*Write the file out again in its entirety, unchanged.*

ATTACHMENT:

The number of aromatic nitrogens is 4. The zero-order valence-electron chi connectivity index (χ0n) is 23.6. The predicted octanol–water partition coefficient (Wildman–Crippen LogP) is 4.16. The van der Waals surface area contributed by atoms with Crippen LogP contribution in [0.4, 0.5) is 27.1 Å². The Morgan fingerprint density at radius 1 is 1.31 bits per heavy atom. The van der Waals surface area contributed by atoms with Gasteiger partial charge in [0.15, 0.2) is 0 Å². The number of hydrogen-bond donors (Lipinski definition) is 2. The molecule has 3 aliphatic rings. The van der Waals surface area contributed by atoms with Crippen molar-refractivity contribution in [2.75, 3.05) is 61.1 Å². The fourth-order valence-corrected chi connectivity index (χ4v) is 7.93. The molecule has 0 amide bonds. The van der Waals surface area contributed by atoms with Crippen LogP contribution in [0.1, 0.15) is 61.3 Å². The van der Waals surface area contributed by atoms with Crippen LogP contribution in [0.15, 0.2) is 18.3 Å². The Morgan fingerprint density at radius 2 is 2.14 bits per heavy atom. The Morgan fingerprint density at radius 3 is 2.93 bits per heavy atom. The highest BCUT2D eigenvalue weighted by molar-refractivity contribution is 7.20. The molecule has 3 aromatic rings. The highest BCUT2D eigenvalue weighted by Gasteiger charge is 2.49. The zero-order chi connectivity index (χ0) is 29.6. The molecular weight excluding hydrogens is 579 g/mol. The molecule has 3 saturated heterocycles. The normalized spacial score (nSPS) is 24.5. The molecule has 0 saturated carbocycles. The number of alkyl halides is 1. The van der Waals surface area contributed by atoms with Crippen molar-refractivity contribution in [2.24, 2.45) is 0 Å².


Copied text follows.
The number of aromatic nitrogens is 4. The zero-order valence-electron chi connectivity index (χ0n) is 23.6. The predicted octanol–water partition coefficient (Wildman–Crippen LogP) is 4.16. The van der Waals surface area contributed by atoms with Crippen LogP contribution in [0.4, 0.5) is 27.1 Å². The Morgan fingerprint density at radius 1 is 1.31 bits per heavy atom. The van der Waals surface area contributed by atoms with Gasteiger partial charge in [0.15, 0.2) is 0 Å². The number of hydrogen-bond donors (Lipinski definition) is 2. The molecule has 3 aliphatic rings. The van der Waals surface area contributed by atoms with Crippen molar-refractivity contribution in [2.75, 3.05) is 61.1 Å². The fourth-order valence-corrected chi connectivity index (χ4v) is 7.93. The molecule has 0 amide bonds. The van der Waals surface area contributed by atoms with Crippen LogP contribution in [0.1, 0.15) is 61.3 Å². The van der Waals surface area contributed by atoms with Crippen LogP contribution in [0.15, 0.2) is 18.3 Å². The Morgan fingerprint density at radius 2 is 2.14 bits per heavy atom. The Morgan fingerprint density at radius 3 is 2.93 bits per heavy atom. The highest BCUT2D eigenvalue weighted by molar-refractivity contribution is 7.20. The molecule has 3 aromatic rings. The highest BCUT2D eigenvalue weighted by Gasteiger charge is 2.49. The zero-order chi connectivity index (χ0) is 29.6. The molecular weight excluding hydrogens is 579 g/mol. The molecule has 3 saturated heterocycles. The normalized spacial score (nSPS) is 24.5. The molecule has 0 saturated carbocycles. The number of alkyl halides is 1. The van der Waals surface area contributed by atoms with Crippen molar-refractivity contribution in [2.24, 2.45) is 0 Å².